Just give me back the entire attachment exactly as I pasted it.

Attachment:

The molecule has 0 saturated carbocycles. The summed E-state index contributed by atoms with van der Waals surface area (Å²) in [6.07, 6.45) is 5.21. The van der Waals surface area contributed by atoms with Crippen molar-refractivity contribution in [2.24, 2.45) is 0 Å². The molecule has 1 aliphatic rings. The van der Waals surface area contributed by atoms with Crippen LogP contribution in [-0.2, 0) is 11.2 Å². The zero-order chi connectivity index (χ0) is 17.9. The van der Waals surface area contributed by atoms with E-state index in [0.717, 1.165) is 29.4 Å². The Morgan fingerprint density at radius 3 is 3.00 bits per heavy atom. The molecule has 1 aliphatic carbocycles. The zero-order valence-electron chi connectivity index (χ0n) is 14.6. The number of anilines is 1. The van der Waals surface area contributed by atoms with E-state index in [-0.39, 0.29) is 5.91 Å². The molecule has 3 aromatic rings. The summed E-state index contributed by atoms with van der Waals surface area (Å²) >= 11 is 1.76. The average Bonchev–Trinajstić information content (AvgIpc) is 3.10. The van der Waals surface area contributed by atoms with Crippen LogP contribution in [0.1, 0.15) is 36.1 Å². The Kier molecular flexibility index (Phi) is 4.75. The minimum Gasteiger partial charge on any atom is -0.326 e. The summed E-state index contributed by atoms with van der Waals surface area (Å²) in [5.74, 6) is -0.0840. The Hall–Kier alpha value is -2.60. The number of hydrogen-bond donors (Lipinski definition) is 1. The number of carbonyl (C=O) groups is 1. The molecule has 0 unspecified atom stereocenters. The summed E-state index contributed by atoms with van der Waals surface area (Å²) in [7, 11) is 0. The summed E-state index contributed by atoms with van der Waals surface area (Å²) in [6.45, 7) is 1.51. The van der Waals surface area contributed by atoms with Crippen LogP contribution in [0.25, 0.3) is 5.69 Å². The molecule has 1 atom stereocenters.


The molecule has 0 saturated carbocycles. The summed E-state index contributed by atoms with van der Waals surface area (Å²) in [6.07, 6.45) is 5.21. The van der Waals surface area contributed by atoms with Crippen molar-refractivity contribution in [2.24, 2.45) is 0 Å². The molecule has 1 aliphatic rings. The van der Waals surface area contributed by atoms with Crippen LogP contribution in [-0.2, 0) is 11.2 Å². The zero-order chi connectivity index (χ0) is 17.9. The van der Waals surface area contributed by atoms with E-state index in [0.717, 1.165) is 29.4 Å². The Morgan fingerprint density at radius 3 is 3.00 bits per heavy atom. The molecule has 1 aliphatic carbocycles. The zero-order valence-electron chi connectivity index (χ0n) is 14.6. The number of anilines is 1. The van der Waals surface area contributed by atoms with E-state index in [-0.39, 0.29) is 5.91 Å². The molecule has 3 aromatic rings. The summed E-state index contributed by atoms with van der Waals surface area (Å²) >= 11 is 1.76. The average Bonchev–Trinajstić information content (AvgIpc) is 3.10. The van der Waals surface area contributed by atoms with Crippen LogP contribution in [0.1, 0.15) is 36.1 Å². The Kier molecular flexibility index (Phi) is 4.75. The minimum Gasteiger partial charge on any atom is -0.326 e. The summed E-state index contributed by atoms with van der Waals surface area (Å²) in [5.74, 6) is -0.0840. The Hall–Kier alpha value is -2.60. The number of hydrogen-bond donors (Lipinski definition) is 1. The number of carbonyl (C=O) groups is 1. The molecule has 0 unspecified atom stereocenters. The summed E-state index contributed by atoms with van der Waals surface area (Å²) in [7, 11) is 0. The summed E-state index contributed by atoms with van der Waals surface area (Å²) in [6.45, 7) is 1.51. The van der Waals surface area contributed by atoms with Crippen LogP contribution in [0.25, 0.3) is 5.69 Å². The molecule has 1 atom stereocenters.